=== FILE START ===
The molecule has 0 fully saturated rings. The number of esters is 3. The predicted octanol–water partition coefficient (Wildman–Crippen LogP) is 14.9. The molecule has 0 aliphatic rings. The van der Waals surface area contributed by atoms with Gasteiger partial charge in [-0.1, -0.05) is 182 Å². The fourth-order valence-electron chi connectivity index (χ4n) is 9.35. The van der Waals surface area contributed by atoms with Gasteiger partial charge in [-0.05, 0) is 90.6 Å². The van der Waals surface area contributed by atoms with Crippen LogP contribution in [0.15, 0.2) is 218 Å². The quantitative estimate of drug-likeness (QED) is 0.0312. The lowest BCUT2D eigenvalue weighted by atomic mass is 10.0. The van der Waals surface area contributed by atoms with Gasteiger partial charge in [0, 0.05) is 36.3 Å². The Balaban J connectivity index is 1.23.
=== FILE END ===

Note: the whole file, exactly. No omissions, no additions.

The molecule has 0 fully saturated rings. The number of esters is 3. The predicted octanol–water partition coefficient (Wildman–Crippen LogP) is 14.9. The molecule has 0 aliphatic rings. The van der Waals surface area contributed by atoms with Gasteiger partial charge in [-0.1, -0.05) is 182 Å². The fourth-order valence-electron chi connectivity index (χ4n) is 9.35. The van der Waals surface area contributed by atoms with Gasteiger partial charge in [-0.05, 0) is 90.6 Å². The van der Waals surface area contributed by atoms with Crippen LogP contribution in [0.15, 0.2) is 218 Å². The quantitative estimate of drug-likeness (QED) is 0.0312. The lowest BCUT2D eigenvalue weighted by atomic mass is 10.0. The van der Waals surface area contributed by atoms with Gasteiger partial charge in [0, 0.05) is 36.3 Å². The Balaban J connectivity index is 1.23.